Published daily by the Lowy Institute

Syria: What the UN can do, and must do

With the Security Council once more hostage to the veto, the General Assembly should test the world’s resolve.

Russia has now vetoed 14 resolutions on the Syrian crisis (Loey Felipe/UN Photo)
Russia has now vetoed 14 resolutions on the Syrian crisis (Loey Felipe/UN Photo)

As the Syrian Government intensifies its offensive against Syria’s Idlib province, the final opposition stronghold in the nine-year old war, diplomats and UN officials are running out of words in their attempts to convey the severity of the crisis to the UN Security Council. The UN Emergency Relief Coordinator says it’s the “biggest humanitarian horror of the 21st century”. France’s representative told the Security Council “there no longer seems to be any limit to the suffering the regime is ready to inflict on its own people”. The UN Secretary General’s Special Envoy for Syria has warned of “even greater catastrophic human suffering” to come.

The crisis received an upsurge of international attention last week following a Syrian Government attack on Turkish troops, resulting in dozens of casualties and prompting Turkey to announce that it would no longer stop Syrian refugees in Turkey from seeking to reach Europe. The prospect of four million Syrian refugees no longer confined within Turkey’s borders promptly led the European Union to announce an “extraordinary meeting” to discuss the “terrible human crisis”.

The fighting is getting closer to densely populated areas, aid agencies are overwhelmed, families are burning their clothes and furniture to stay warm, and children are freezing to death and being bombed.

More than 900,000 people in Idlib have been forced from their homes since December, desperately fleeing the airstrikes and ground attacks. The fighting is getting closer to densely populated areas, aid agencies are overwhelmed, families are burning their clothes and furniture to stay warm, and children are freezing to death and being bombed. Thirty-five children were killed in the first two weeks of February alone.

The Security Council should be demanding an immediate ceasefire. It should be demanding compliance with international humanitarian law. It should be imposing measures to isolate the Syrian regime – things like asset freezes and travel bans. And, as the UN’s Special Envoy for Syria said last month, it should be putting “its weight behind the search for a political way forward”. It’s obvious that the efforts being led by the “Astana group” – Russia, Iran and Turkey – aren’t bearing fruit, and a number of Security Council members have expressed their desire for the UN to take control of the political track.

But the Security Council isn’t doing any of these things. Decisions of the Security Council are subject to the veto of any of the five permanent members, and these include Russia, the primary supporter of the Syrian Government’s offensive in Idlib. Russia has now vetoed 14 resolutions on the Syrian crisis, including some aimed exclusively at minimising the conflict’s humanitarian consequences, and its unlikely to change its tune now.

The near impossibility of the Security Council agreeing on anything meaningful on Syria was highlighted in successive Council meetings throughout February. While most Council members focused on alleviating the humanitarian crises, Russia’s representative accused them of “playing the card of civilian suffering … every time the terrorists you cherish are in danger”. He criticised aid agencies for supplying heaters that catch fire in tents and kill people, and said that Russia would not end its support for the Syrian Government.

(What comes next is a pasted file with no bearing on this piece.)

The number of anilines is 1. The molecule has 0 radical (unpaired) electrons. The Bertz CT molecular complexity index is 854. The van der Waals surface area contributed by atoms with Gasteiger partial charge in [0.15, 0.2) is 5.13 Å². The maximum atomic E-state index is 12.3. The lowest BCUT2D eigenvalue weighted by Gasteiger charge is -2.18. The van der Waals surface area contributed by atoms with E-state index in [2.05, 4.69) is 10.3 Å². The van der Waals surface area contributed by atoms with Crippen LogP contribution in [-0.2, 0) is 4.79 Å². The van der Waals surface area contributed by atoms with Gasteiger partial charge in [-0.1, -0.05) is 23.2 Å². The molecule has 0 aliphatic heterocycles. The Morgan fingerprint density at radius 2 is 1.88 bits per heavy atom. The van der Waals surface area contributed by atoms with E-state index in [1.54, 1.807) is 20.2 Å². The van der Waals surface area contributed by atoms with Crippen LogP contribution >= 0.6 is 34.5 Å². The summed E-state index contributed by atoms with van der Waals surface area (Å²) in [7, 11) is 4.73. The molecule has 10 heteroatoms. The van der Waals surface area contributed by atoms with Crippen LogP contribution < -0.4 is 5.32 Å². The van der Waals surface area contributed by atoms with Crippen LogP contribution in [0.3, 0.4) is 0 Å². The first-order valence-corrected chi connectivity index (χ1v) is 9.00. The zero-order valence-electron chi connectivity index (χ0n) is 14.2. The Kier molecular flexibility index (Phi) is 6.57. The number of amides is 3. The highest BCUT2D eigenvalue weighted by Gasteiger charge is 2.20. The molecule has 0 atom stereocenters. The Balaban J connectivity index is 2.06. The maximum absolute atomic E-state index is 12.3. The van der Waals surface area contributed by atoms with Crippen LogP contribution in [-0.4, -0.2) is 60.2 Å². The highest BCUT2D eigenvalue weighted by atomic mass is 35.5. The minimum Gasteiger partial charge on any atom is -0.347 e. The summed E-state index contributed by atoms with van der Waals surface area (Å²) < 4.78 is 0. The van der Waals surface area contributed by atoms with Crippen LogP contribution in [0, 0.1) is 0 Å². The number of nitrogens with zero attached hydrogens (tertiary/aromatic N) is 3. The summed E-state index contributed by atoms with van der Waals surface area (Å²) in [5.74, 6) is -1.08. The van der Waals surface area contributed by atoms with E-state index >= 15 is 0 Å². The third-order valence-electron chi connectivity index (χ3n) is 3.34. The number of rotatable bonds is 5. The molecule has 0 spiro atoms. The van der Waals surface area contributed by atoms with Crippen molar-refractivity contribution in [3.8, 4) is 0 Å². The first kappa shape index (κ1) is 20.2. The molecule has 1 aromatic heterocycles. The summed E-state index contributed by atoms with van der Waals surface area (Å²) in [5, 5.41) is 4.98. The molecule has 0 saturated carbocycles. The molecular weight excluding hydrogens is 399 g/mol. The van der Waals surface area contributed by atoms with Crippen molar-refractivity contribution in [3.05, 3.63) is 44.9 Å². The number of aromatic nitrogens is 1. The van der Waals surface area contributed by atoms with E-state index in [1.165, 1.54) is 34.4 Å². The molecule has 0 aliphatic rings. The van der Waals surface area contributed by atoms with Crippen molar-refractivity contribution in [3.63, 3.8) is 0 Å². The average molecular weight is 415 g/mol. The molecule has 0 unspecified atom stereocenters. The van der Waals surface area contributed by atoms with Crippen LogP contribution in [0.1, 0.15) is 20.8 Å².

There is one thing that the Security Council could do to get around Russia, and that is to pass a resolution referring the situation to the UN General Assembly. It would be a procedural resolution, so it would just need to be passed by a majority, and wouldn’t be subject to the veto. It’s a procedure that hasn’t been used for a while, but it has been used in numerous previous crises in which the Security Council has been blocked by the veto – with varying degrees of success.

Most Security Council members want to see action on Syria. Last week nine of the Council’s 15 members took the unusual step of formally asking the Secretary General to launch an initiative to secure a cease-fire; and the UK’s representative to the UN said recently that that “13 or 14 Council members” were “willing to act”.

The General Assembly doesn’t need a referral from the Security Council in order to pass a resolution on the humanitarian crisis in Syria. It could just act on its own initiative, and indeed it should. But a referral from the Security Council would be a way for the Council’s concerned majority to make a political statement regarding the urgency of the situation, and it would be difficult for the Assembly to ignore.

Just how far down the political radar this is was highlighted last week, when Syria was discussed in the UK House of Commons. A question was asked about the role of the General Assembly, and the responsible minister responded that he’d “not had the opportunity to test” the General Assembly’s position on the issue. Well, now would be a good time.

What could the General Assembly usefully do? It could call for an immediate halt to the violence, it could call on the parties to the conflict to respect international humanitarian law (including by not bombing hospitals) and for the perpetrators of violations to be held to account, and it could call for unimpeded humanitarian access. It could also call on states to impose further measures to diplomatically and economically isolate the Syrian regime. None of it would be legally binding, but it would be a whole lot better than both the Security Council and the General Assembly doing nothing.

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